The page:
A Print-Sharing Economy

Jeff Ginger

This week in class, we had a guest speaker come in a give us fascinating presentation. Jeff Ginger is the director of the Champaign-Urbana Community Fab Lab. When he was speaking though, I got the impression that he truly embodied the “maker mentality” we’ve discussed in class. He embodied the idea of a print-sharing economy, where community members had free access to the designs, hardware, and assistance needed to make their dreams a reality. I appreciated his vision – he was truly passionate about enabling another generation of future-makers. I enjoyed seeing the real-life examples of community members that utilize the Fab Lab to grow their small businesses. I also learned that there is a global fabrication lab network! I had no idea that you could visit a different country, and find a lab with a standardized set of fabrication tools. I found it fascinating that there are both regional and national conferences, where makers all over the world get together to share ideas, get critiques, and collaborate on projects. I am very excited to visit Jeff Ginger’s Fab Lab (just right across from ACES…I passed this building every day my freshman year and had no idea what it was!) and learn how to best utilize these free resources.

Considering that our MakerLab only had 3D printers, I look forward to learning how to truly ‘fabricate’ products using a variety of tools: laser cutters, sower machines, circuitry, etc.

Class Takeaways

This week in class, we finally got out hands on the the Cura software and the Ultimakers! Admittedly, it was an unfortunate week to not have our actual professor teaching (Vishal had the flu); the students were a little frenetic and not the best teachers. However, a lot of group-learning and collaboration happened – and we were able to make things happen!

We started by learning how to use TinkerCAD – it was a surprisingly usable tool. The user interface reminded of an iPhone game – very fluid, logical, and responsive. In just a few moments, I was able to import an Illinois keychain and render my name on top of it. Though I did not print this, I was pleased with how smooth the process went.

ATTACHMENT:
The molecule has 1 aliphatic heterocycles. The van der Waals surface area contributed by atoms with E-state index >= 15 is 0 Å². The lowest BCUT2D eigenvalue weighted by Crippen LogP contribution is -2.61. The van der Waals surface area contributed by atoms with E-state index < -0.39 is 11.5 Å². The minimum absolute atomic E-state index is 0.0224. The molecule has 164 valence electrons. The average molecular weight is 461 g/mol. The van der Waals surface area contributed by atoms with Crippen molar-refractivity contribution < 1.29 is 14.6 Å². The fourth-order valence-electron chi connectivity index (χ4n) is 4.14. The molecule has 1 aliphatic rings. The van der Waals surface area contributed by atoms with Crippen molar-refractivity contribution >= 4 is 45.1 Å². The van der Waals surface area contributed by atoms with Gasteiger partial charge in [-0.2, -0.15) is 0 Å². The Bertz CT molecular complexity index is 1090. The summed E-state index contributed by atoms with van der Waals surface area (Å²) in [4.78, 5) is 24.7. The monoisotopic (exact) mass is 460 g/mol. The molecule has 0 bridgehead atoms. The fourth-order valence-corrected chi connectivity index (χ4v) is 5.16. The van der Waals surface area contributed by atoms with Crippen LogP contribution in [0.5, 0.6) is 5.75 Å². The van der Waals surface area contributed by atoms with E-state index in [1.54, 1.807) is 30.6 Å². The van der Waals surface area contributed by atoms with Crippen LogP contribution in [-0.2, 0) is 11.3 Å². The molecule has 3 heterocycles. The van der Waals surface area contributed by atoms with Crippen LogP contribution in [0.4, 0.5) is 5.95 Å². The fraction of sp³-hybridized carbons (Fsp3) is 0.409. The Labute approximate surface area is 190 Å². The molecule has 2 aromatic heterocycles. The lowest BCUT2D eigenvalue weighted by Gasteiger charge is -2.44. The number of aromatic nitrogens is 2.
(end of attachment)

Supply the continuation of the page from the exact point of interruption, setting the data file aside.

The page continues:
My team’s name is “Animakers” – a combination of ‘animate’ and ‘make’! My team spent the second half of class trying to render our logo. It was more difficult than we expected with our original creation (we needed a lot more experience on TinkerCAD) so we modified our original design. Instead of a 3D Printer with a hand for a nozzle (see original mock-up below), we decided on an outstretched hand holding the world on it’s fingertips – literally representing the world at our fingertips to make.

After a lot of self-learning, we were able to initiate the print! It was scheduled for over six hours, and we have yet to return to the MakerLab to see how it went…either way, it will have been a learning experience! Things will only get better from here.

One topic I want to continue learning about is¬†supports – the process of printing temporary structures to support a complex design that cannot initially stand on its own. I found this 3D Hubs¬†resource to be incredibly insightful…I suspect mastering the art of supports will be key to creating unique and powerful prints!

3 thoughts on “A Print-Sharing Economy”

  1. Hi Ajie,
    I look forward to reading more of your posts as you dive further into supports, especially because I have always been fascinated by 3D printers and wondered how they sometimes make such gravity-defying features. Through reading your post and learning from the student teachers in our last class, I came to better understand the idea of supports. I originally thought that these supports would be permanent (or need to be removed with tools). However, through experimenting with our 3D printers, I was able to see that our printers actually create supports that are so thin that they are able to be peeled away with minimal effort (using fingers). I like the article that you linked in your post because it showed much more thick and detailed supports (which I feel would be much more useful in larger-scale prints).
    -Scott Provenzano

  2. Hey Ajie,

    I liked your design and I thought it really turned out nice once I saw it in class. I am also looking forward to visiting the FabLab especially because I want to see all their equipment we get access to. I think it will be an exciting way to develop new skills!

  3. Your team name is very creative, as well as the design! I also agree that with more experience on TinkerCad, creating a customized designed would have been easier. But, your final design that I saw in class looked amazing and actually inspired our team to change our design a bit.

Leave a Reply